[i] Simon Schama, Landscape and Memory, New York: Vintage Books, 1996, p. 10.
[ii] Jean-Roch Bouiller and Laurence Madeline, Introductory text for the exhibition I Love Panoramas, MuCEM and the Musées d’Art et d’Histoire, Geneva, 4 November 2015 - 29 February 2016, URL: http://www.mucem.org/en/node/4022
[iii] See ‘The Art Seminar’ in Landscape Theory, (eds. Rachael Ziady DeLue and James Elkins), New York and London: Routledge, 2008, p. 130.
[iv] Anne Whiston Spirn, ‘“One with Nature”: Landscape, Language, Empathy and Imagination’ in Landscape Theory, 2008, p. 45.
Sip, Slurp, Gulp! Tea Mania
From the tranquillity and purity of Japanese Tea Ceremony (Sado) to the hospitality and friendship represented in Moroccan tea traditions, enjoying tea is a much loved and revered ritual practiced around the globe.
Tea Mania traces the history of tea and reflects on the distinctive Australian flavour of tea consumption as it intertwines with global politics, economics and the rise of consumerism.
Amanda Ahmed and Mali Moir
An Eye for Eucalypts
In his hometown of Ararat, Stan Kelly (1911 – 2001) was known as an engine driver and as a talented painter of plants and flowers. A determined amateur, Stan painted at home on a small table and shared his talent by teaching botanical art in Ararat. Today, many Australians travelling overseas carry his artwork in their pocket.
Kelly is now recognised as one of Australia’s premier botanical illustrators, especially respected for his works on eucalypts. His first book, Australian Eucalypts in Colour, was published in 1949. His most celebrated work, Eucalypts Volumes I & II, was first published in 1969 and became a core reference for students of Australian botany.
Kelly received an Order of Australia Medal in 1980. In 2009, he was posthumously honoured when a selection of his botanical illustrations was adapted for the ‘N’ series Australian passport.
The Langi Morgala Museum in Ararat houses a permanent exhibit on Stan Kelly and his work, including a fine collection of his paintings.
A collection of over 500 of Kelly’s watercolour paintings is held by the National Herbarium of Victoria, Royal Botanic Gardens Melbourne.
Restoring St Nicholas
St Nicholas church in Humffray St, Ballarat East, was built in 1867. Originally named the Bible Christian Church, it was built by Cornish miners in the evenings and weekends after they had returned from their work at the diggings.
Like most buildings of its time it was built to last, constructed of solid brick with lime mortar. By the 1970s, the mortar was crumbling and the church community of the time re-mortared it with cement, a process we now know was incorrect for buildings of its age. The cement mortar, combined with rising damp, caused salt attack in many of the original bricks and the building literally began to crumble.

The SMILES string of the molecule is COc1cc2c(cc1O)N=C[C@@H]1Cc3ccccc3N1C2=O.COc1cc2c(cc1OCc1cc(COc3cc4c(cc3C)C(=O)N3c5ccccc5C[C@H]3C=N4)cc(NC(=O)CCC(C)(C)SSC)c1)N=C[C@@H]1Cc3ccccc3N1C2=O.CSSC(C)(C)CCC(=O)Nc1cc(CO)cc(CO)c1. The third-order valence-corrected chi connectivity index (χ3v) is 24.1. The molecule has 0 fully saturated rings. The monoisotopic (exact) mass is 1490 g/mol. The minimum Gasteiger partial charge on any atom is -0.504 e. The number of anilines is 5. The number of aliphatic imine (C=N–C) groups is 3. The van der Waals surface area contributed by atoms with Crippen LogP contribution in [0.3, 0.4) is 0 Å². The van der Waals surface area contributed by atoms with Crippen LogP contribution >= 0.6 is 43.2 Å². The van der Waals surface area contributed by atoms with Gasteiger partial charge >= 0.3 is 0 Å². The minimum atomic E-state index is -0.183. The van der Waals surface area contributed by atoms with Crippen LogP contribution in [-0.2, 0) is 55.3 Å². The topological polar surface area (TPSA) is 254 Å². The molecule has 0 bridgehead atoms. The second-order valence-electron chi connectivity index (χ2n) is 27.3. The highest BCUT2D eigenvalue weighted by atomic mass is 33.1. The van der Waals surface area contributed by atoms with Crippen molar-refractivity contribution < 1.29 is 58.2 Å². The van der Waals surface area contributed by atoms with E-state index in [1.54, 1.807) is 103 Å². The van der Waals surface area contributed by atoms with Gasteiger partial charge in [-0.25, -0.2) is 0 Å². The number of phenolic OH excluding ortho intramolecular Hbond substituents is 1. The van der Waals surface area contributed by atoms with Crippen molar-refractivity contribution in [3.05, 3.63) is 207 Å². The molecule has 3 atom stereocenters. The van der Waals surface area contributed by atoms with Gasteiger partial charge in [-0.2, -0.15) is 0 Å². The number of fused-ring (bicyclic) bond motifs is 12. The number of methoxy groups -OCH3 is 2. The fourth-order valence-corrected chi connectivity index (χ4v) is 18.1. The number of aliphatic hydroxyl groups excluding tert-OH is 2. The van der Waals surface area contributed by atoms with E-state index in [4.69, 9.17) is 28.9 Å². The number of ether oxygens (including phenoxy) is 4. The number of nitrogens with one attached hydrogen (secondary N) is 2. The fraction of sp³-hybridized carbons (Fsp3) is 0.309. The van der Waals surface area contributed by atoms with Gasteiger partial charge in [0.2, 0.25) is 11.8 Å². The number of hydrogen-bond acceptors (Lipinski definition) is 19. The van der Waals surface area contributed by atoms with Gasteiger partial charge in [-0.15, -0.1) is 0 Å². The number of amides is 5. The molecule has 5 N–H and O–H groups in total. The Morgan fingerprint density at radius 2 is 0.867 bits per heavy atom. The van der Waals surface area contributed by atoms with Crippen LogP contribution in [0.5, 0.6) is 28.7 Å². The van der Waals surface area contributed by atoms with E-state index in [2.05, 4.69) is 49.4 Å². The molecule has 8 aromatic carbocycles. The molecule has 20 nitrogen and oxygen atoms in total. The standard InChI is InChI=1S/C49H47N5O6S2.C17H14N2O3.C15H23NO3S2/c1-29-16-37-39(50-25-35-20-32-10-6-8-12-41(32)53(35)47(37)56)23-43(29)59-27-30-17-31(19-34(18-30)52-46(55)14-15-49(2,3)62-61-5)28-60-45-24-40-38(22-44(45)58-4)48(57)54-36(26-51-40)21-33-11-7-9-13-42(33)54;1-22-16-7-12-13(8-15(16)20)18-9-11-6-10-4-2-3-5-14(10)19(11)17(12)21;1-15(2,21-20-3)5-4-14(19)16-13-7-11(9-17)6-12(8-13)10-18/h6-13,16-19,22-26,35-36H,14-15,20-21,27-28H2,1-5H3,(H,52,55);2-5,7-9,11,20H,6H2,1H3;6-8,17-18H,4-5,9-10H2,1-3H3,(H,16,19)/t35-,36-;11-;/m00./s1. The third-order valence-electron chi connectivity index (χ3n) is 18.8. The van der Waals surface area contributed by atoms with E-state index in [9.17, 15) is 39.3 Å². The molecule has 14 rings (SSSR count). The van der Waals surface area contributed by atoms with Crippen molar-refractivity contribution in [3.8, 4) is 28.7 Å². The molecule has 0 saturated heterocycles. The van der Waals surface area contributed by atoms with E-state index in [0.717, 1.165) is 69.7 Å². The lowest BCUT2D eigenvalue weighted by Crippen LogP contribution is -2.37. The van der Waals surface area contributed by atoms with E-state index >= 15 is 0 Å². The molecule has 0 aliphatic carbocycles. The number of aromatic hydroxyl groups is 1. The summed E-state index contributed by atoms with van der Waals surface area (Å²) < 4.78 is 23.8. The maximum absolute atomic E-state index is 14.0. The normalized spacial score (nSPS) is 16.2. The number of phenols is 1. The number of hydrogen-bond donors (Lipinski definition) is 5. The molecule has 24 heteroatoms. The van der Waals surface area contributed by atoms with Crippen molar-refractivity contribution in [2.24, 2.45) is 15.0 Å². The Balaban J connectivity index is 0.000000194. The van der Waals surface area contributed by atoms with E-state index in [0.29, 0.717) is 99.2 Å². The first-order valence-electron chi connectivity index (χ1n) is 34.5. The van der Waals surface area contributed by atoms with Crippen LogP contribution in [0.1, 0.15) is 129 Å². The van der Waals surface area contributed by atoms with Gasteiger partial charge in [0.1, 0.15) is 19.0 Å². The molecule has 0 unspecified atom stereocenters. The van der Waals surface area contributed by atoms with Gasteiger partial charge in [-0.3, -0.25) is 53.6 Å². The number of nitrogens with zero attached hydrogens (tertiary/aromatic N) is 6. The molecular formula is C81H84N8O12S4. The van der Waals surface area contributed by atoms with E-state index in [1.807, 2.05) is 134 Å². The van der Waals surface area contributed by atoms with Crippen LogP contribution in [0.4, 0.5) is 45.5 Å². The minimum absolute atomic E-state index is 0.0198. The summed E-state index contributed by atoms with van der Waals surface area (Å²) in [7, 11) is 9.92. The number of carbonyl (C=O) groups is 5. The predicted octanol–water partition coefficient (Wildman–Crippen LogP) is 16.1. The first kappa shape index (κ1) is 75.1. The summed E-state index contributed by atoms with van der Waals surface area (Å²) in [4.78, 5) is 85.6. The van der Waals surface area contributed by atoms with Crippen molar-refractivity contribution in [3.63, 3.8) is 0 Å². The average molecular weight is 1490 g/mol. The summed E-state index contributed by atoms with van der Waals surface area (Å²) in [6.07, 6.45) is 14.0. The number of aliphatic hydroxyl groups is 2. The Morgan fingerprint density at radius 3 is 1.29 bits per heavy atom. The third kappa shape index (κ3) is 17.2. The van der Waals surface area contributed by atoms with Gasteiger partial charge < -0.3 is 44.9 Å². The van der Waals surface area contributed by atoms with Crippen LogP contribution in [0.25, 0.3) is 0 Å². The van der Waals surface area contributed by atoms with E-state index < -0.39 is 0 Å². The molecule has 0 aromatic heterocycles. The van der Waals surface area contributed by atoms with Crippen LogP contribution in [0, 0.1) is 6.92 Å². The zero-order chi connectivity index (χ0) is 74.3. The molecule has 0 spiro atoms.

In 2009 the Greek Orthodox community of St Nicholas approached the City of Ballarat, Heritage Victoria and the trade school at the University of Ballarat to form a unique partnership to restore the church. This project allowed young apprentices to learn traditional trade skills and practice the technique of mixing and using lime mortar. In the process, the humble church has had its life extended, and the Greek community have a religious and cultural centre they can use for generations to come.
Murray Darling Palimpsest #6
In 2006, Mildura Palimpsest became the Murray Darling Palimpsest, emphatically underscoring the identity of the region and its environmental interdependence.
The Murray Darling Palimpsest, staged in locations throughout the Murray Darling Basin, continues Palimpsest’s direct engagement with issues of environmental and social sustainability. With land and water use no longer in the background, Palimpsest is remarkable in its recognition that art affects attitudes, and reflects the engagement and connection many contemporary artists have to the environment; perhaps the most pressing issue we now face.
In 2006, Palimpsest brought together artists, scientists, environmentalists and other academics and commentators with the future of the Murray Darling Basin firmly in sight.
Jane Routley and Elizabeth Downes
Degraves Street Subway & Campbell Arcade: The underground artspace
When you first come down the stairs, the Degraves Street Subway seems a bit daunting.
The long, pale pink tiled corridor with its blocked-off doorways and blotched asphalt, seems the perfect place for a mugging. A mysterious blind alley, which used to be an opening into the Mutual Store (and the earliest bowling alley in the CBD), leads off to your right. But stick with this corridor. It’s safe and is actually the route into the Campbell Arcade - a little slice of indie fringe artist-land which I think is a fine place to be.
“The social impact it has is huge, but the footy club survives," says Charlie Gillingham, mixed farmer from Murrabit.
In this story the community talks about drought: its social impact, resilience, changes to farming practises, changing weather patterns and water trading.
The median annual rainfall of the Wimmera and northern plains of Victoria is 420mm. But this median does not convey the deluges that sometimes double the figure, or the dry spells that can halve it. Like semi-arid places elsewhere, the climate cycle of this region is variable.
Aboriginal people have had thousands of years to adapt to the fluctuations, whilst recent settlers are still learning.
The introduction of the Land Act of 1869 accompanied by the high rainfall La Niña years of the early 1870s brought selectors to northern Victoria and the Wimmera. A series of dry years in the 1880s initiated storage and channel projects to assist them to stay.